What is the unique mechanism of 'a gecko that glows neon green when irradiated with UV light'?

by David Prötzel

Fireflies are famous as animals that glow in the dark, but in recent years it has been confirmed that

Tasmanian devils and platypus also glow when exposed to ultraviolet light. A paper on 'a gecko that glows neon green when irradiated with ultraviolet (UV) light' published in the academic journal Scientific Reports on January 11, 2021 reported on the unique mechanism by which geckos shine.

Neon-green fluorescence in the desert gecko Pachydactylus rangei caused by iridophores | Scientific Reports

Moonlight makes desert geckos glow neon green | Live Science

This paper features a gecko called Pachydactylus rangei (Namib web-footed gecko), which lives in the Namib Desert in the southwestern part of the African continent and is about 10 to 15 cm in length. The epidermis on the upper surface of the Mizukaki gecko is studded with light brown spots, and as the name implies, it has a web on its feet. It is said that the Mizukaki gecko that lives in the desert scoops out not water but sand, and it lurks deep in the burrow during the day and preys on insects that walk on the surface at night.

This is a picture of Mizukaki gecko taken under normal lighting. You can see that there are different colored patterns on the lower half of the side and around the big eyes.

by David Prötzel

David Prötzel, the lead author of the paper and a member of the

Bavarian State Collection of Zoology, said he was 'incredibly surprised' when he discovered that when a blacklight was exposed to UV light, it glowed neon green. After that, the research team of Prötzel and others confirmed that both male and female Mizukaki geckos glow neon green when irradiated with UV light.

When the Mizukaki gecko is actually irradiated with UV light, the abdomen and the area around the eyes glow neon green in this way.

by David Prötzel

When you put Mizukaki gecko on a transparent board and see it from below, it looks like this. The light of Mizukakiyamori absorbs light bathed the body, then emit at longer wavelengths of the type called 'bioluminescence.' It is different from '

bioluminescence ', which shines by converting chemical energy into light energy in the body of an organism .

by David Prötzel

Research on animals with 'bioluminescence' that glows when illuminated by UV light has been progressing rapidly in recent years. For example, in amphibians such as

Boana punctata (Polka-dot tree frog), bioluminescence is emitted by chemical substances that circulate in the lymphatic system, and in some chameleons and saddleback toads , the light of 'fluorescent bone' is the thin part of the skin. You can see it through.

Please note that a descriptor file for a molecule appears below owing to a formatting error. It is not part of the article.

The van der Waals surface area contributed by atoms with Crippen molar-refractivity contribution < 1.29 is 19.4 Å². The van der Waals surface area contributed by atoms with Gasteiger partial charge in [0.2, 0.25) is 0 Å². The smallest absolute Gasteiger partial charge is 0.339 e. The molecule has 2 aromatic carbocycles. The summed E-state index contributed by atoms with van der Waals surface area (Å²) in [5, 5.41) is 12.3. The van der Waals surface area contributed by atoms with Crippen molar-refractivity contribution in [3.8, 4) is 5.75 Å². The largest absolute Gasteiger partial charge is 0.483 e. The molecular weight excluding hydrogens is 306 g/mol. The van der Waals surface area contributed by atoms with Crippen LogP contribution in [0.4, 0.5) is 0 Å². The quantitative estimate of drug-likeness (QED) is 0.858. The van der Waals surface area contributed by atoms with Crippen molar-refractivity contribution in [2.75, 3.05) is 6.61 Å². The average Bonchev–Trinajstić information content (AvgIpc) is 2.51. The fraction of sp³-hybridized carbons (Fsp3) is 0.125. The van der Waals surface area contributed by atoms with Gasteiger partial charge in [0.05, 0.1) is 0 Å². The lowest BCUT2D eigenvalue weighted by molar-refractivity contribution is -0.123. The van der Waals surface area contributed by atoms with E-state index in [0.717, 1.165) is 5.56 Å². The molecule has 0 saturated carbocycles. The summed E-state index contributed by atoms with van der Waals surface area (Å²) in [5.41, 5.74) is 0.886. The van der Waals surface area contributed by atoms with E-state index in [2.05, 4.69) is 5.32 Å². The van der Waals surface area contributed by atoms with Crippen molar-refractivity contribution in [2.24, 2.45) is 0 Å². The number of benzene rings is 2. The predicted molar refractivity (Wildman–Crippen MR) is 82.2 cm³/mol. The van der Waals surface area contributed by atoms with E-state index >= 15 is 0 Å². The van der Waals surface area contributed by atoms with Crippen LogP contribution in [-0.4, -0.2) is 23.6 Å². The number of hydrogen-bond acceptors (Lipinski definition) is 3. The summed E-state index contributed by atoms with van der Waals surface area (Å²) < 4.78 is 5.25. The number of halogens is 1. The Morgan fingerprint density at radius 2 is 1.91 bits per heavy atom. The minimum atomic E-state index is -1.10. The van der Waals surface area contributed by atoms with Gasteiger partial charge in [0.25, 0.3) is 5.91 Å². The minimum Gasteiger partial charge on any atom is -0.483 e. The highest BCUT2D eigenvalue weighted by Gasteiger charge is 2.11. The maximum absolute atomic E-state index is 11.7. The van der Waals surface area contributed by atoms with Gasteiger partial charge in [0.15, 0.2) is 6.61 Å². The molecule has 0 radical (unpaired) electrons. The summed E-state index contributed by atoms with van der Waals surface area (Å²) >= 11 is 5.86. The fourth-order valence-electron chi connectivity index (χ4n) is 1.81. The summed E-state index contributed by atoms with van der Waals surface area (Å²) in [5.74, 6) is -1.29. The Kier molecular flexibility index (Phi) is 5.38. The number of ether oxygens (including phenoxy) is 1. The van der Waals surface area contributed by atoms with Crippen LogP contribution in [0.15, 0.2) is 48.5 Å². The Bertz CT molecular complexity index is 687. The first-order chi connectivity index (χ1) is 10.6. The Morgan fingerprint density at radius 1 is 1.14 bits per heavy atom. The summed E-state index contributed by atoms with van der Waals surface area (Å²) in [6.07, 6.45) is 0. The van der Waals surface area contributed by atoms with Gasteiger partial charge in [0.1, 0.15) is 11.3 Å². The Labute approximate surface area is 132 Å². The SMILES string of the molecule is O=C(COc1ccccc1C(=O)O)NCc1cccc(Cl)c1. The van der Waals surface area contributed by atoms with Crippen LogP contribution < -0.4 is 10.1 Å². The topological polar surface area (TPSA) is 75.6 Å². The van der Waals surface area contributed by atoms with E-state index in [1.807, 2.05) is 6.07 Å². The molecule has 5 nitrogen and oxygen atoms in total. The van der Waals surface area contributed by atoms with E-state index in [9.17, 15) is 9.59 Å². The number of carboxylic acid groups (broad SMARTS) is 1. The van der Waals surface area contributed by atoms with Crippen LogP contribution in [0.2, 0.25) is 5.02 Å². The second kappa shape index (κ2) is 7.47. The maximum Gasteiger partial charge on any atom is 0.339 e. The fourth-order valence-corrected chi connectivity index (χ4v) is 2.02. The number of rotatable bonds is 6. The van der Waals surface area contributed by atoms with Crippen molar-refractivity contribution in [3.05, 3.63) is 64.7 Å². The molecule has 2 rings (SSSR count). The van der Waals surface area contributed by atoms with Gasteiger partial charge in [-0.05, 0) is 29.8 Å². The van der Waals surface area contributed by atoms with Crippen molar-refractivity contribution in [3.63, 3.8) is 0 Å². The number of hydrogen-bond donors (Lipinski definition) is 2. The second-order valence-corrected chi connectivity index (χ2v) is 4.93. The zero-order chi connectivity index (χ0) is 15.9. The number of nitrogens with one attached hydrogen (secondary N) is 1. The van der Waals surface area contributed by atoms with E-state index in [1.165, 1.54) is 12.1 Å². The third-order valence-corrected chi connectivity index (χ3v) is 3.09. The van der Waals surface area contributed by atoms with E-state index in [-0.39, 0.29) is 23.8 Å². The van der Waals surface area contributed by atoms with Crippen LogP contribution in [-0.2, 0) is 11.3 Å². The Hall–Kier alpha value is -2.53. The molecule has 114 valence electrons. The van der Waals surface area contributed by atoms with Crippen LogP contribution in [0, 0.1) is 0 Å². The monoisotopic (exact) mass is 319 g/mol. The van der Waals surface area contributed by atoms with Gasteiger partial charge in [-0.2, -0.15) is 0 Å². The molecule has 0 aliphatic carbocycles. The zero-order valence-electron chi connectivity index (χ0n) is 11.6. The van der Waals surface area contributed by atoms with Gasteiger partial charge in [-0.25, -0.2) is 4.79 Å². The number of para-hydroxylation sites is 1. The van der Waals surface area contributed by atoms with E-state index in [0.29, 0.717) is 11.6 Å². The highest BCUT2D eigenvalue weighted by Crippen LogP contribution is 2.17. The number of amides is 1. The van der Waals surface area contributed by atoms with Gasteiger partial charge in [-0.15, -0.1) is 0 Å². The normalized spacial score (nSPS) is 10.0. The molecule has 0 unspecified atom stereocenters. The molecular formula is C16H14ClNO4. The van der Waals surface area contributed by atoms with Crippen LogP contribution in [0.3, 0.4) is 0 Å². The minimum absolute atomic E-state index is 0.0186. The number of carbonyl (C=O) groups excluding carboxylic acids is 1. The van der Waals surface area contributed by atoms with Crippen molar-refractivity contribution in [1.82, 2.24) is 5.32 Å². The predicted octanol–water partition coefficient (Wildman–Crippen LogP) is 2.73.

However, when the research team investigated the mechanism of fluorescence of the Mizukaki gecko, it was found that the Mizukaki gecko produces fluorescence not by the chemical substances and bones it secretes, but by a type of pigment cell called iridophore (iridophore) . Mizukaki gecko has two types of iridophores, one of which is said to fluoresce.

Crystals of guanine , one of the bases that make up nucleic acids , are lined up in the iris chromatophore, which produces the luster and bright blue color of fish, and is also known to be involved in the body color change of chameleons . .. It has been confirmed that some fish use iridophores to fluoresce, but terrestrial vertebrates such as geckos are the first to fluoresce using iridophores. is.

The fluorescence of Mizukaki gecko is stronger than that of chameleon, and the research team points out that it is one of the brightest fluorescence in terrestrial animals. The fluorescence that Mizukaki gecko actually emits in the natural world uses the slight light of the moon instead of UV light, but in the Namib Desert with a good view, there is a possibility that the fluorescence of Mizukaki gecko can actually be seen. On the other hand, the fluorescent part of the Mizukaki gecko is on the side of the abdomen and around the eyes, which makes it difficult for predators such as owls and jackals with high viewpoints to see, so the research team has biological significance in the fluorescence of the Mizukaki gecko. I think.

According to the research team, Mizukaki geckos, which live in low-density environments, may be using prominent fluorescence even in the dark to communicate with each other. 'We observed the Mizukaki geckos rushing to each other and greet each other after a short separation period in captivity,' said Mark Scherz, co-author of the paper. 'They also lick condensation from each other's bodies. Therefore, there are many reasons why it is useful for Mizukaki geckos to be able to find each other over long distances. '

by David Prötzel

in Science,   Creature, Posted by log1h_ik